bookish_selkie's review against another edition

Go to review page

4.0

Or What You Will was one of my first forays into metafiction and I absolutely loved it. Combined with Shakespeare? Incredible. While reading, I felt that I was peeking over Walton’s shoulder, getting a master class on writing, and watching the threads of a story being woven right before my eyes. This is a story filled with succinct observations, fantastic characters, and reflective moments. I do think you will probably get more out of this story if you are familiar with The Tempest, Twelfth Night, or have an interest in reading about the craft of storytelling.

This isn't a casual novel- it is definitely a commitment, a choice. It’s not going to be everyone’s cup of tea, but it very much was mine. Or What You Will is creative, original, and has a unique story to tell. I’m looking forward to re-reading this book, as it is full of rich details and stunning descriptions. This was the first book I’ve read from Jo Walton, but it won’t be my last.

Or What You Will releases on July 7, 2020. Thank you to Jo Walton, Tor Books, and Netgalley for a free ARC of this book in exchange for an honest review.

mariocomputer's review against another edition

Go to review page

4.0

I've never read a book like this one. There's an author, there's her story, and there's another entity telling us the story of both. The author character shares some things in common with Jo Walton, but is also very obviously not Walton at all. And because it's Jo Walton, it's crammed full of Renaissance and modern Florence (Firenze). She has a gift of sharing her passions in such a compelling way. I want to visit Florence now (whenever we can travel again).

cdavidcousins's review against another edition

Go to review page

5.0

Sylvia Harrison is an award winning novelist who has written thirty novels over forty years and, now, at 73, seeks solace from her impending death by taking a trip to Florence. She takes meals for one at restaurants, but she never eats alone. Within her, with its own spark and its own plan, is her muse, her spark of ideas that she has embodied in almost all her novels as a character…a scholar, a dragon, a warrior, a lover, a thief…a god. It has no name but no wish to die and it thinks it has a way to save them both.
This is the premise of a novel of intricate, detailed, lovingly crafted prose that sucks you in despite the absurd premise.
It is a story of a life well lived, in every sense, and a story of hope for stories to come.

spoerk's review against another edition

Go to review page

3.0

Not my favorite Jo Walton novel, but I enjoyed it.
Honestly, though, I wish it was longer... I wanted to know a little bit more about some of the characters, and the world the author had built over her career.

(let's hope this isn't autobiographical...)

celeste57's review against another edition

Go to review page

3.0

Actual rating: 3.5 stars

I received a copy of this book from the publisher (Tor) and NetGalley in exchange for an honest review.
“I have been a word on the tongue. I have been a word on the page. And I hope I will be again.”

Or What You Will blew me away from the very first page. The last time I got this excited over the first paragraphs of a book was when I read The Ten Thousand Doors of January, which ended up being my favorite book of 2019. My pulse actually sped up as I read, and I had to stop and go back and reread those first few paragraphs because they were just so gorgeous. I had read passages to my husband and frantically text my fellow Novel Notions besties about how excited I was before I even finished that first chapter. And I continued to deeply appreciate the writing all the way through, and highlighted and annotated an incredible number of passages. But after such a wonderful beginning, things went from beautiful literary fiction to an unexpected accounting of the art scene of Renaissance Florence. I mean, I have no problem at all with the topic but that shift came out of nowhere. I would say it was jarring if the air of the novel wasn’t so meandering. And then there were a ton of Shakespearean characters added into the mix, which was surprising. But the book never really came back to what I loved so much in those first few pages, and I’d be lying if I didn’t admit I was incredibly disappointed by that decision on Walton’s part.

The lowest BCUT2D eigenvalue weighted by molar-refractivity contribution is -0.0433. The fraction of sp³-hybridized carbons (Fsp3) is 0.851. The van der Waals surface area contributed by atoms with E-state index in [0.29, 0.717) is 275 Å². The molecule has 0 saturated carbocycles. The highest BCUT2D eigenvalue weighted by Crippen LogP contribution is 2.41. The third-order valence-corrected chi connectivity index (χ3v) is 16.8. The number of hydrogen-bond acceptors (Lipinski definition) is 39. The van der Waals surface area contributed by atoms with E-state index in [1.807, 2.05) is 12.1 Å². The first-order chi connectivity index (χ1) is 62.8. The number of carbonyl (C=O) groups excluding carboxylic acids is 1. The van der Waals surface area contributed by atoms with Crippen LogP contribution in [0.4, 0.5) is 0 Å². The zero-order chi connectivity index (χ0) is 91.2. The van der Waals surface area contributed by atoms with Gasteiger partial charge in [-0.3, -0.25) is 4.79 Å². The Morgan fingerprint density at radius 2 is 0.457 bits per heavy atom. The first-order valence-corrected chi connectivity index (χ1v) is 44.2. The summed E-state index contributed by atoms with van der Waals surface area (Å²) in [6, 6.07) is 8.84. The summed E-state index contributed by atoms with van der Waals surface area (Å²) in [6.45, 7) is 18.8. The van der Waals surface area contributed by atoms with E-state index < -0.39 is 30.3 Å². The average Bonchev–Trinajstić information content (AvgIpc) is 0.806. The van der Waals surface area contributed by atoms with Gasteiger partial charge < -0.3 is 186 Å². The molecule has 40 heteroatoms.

“What am I? What am I? Figment, fakement, fragment, furious fancy-free form.”

This is a book that doesn’t hold your hand. Walton expects readers to be familiar with certain histories and literary works and, if they flounder, that’s not really her problem, is it? I would strongly advice anyone interested in reading this book who has no Shakespearean exposure to at least find summaries of Twelfth Night and The Tempest and read those before diving into Or What You Will. There are micro-sequels to both plays in the pages of this book, and those will make far more sense if you have an idea of what said plays are about and who their characters are. Said sequels also tie the two plays together in interesting ways. I love the idea of these tales continuing on after the curtain closes, and I love even more the idea of those stories continuing on in a world parallel to ours where magic is real and the Renaissance never ended. But these well worn characters underwent little new development in my opinion, regardless of their near eternal life in this magical world. They continued on without really moving forward, though I feel that might have been the point.